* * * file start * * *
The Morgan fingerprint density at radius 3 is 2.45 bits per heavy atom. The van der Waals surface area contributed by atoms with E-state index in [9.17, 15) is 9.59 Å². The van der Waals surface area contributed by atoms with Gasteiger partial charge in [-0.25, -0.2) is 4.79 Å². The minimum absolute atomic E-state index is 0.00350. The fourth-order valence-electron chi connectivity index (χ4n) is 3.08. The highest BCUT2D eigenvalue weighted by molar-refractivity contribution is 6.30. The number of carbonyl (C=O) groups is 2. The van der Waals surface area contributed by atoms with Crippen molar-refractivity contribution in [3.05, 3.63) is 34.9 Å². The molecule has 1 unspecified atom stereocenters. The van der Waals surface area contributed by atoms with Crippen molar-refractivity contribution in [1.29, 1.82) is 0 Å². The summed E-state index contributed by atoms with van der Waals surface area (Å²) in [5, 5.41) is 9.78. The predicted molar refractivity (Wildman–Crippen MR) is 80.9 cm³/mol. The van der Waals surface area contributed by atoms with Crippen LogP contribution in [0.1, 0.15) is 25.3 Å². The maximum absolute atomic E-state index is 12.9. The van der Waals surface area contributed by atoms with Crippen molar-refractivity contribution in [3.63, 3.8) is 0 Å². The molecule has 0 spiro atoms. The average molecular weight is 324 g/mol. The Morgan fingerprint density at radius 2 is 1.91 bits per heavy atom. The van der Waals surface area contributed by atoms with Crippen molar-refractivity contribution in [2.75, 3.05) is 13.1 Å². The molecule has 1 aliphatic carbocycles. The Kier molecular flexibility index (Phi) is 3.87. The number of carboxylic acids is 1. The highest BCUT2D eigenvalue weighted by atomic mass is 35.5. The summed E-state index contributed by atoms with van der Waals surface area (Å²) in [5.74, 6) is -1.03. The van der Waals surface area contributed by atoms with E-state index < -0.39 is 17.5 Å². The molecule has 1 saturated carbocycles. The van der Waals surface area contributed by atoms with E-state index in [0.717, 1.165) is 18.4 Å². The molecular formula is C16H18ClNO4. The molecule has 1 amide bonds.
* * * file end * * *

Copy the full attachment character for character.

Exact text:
The Morgan fingerprint density at radius 3 is 2.45 bits per heavy atom. The van der Waals surface area contributed by atoms with E-state index in [9.17, 15) is 9.59 Å². The van der Waals surface area contributed by atoms with Gasteiger partial charge in [-0.25, -0.2) is 4.79 Å². The minimum absolute atomic E-state index is 0.00350. The fourth-order valence-electron chi connectivity index (χ4n) is 3.08. The highest BCUT2D eigenvalue weighted by molar-refractivity contribution is 6.30. The number of carbonyl (C=O) groups is 2. The van der Waals surface area contributed by atoms with Crippen molar-refractivity contribution in [3.05, 3.63) is 34.9 Å². The molecule has 1 unspecified atom stereocenters. The van der Waals surface area contributed by atoms with Crippen molar-refractivity contribution in [1.29, 1.82) is 0 Å². The summed E-state index contributed by atoms with van der Waals surface area (Å²) in [5, 5.41) is 9.78. The predicted molar refractivity (Wildman–Crippen MR) is 80.9 cm³/mol. The van der Waals surface area contributed by atoms with Crippen LogP contribution in [0.1, 0.15) is 25.3 Å². The maximum absolute atomic E-state index is 12.9. The van der Waals surface area contributed by atoms with Crippen molar-refractivity contribution in [3.63, 3.8) is 0 Å². The molecule has 0 spiro atoms. The average molecular weight is 324 g/mol. The Morgan fingerprint density at radius 2 is 1.91 bits per heavy atom. The van der Waals surface area contributed by atoms with Crippen molar-refractivity contribution in [2.75, 3.05) is 13.1 Å². The molecule has 1 aliphatic carbocycles. The Kier molecular flexibility index (Phi) is 3.87. The number of carboxylic acids is 1. The highest BCUT2D eigenvalue weighted by atomic mass is 35.5. The summed E-state index contributed by atoms with van der Waals surface area (Å²) in [5.74, 6) is -1.03. The van der Waals surface area contributed by atoms with E-state index < -0.39 is 17.5 Å². The molecule has 1 saturated carbocycles. The van der Waals surface area contributed by atoms with E-state index in [0.717, 1.165) is 18.4 Å². The molecular formula is C16H18ClNO4. The molecule has 1 amide bonds.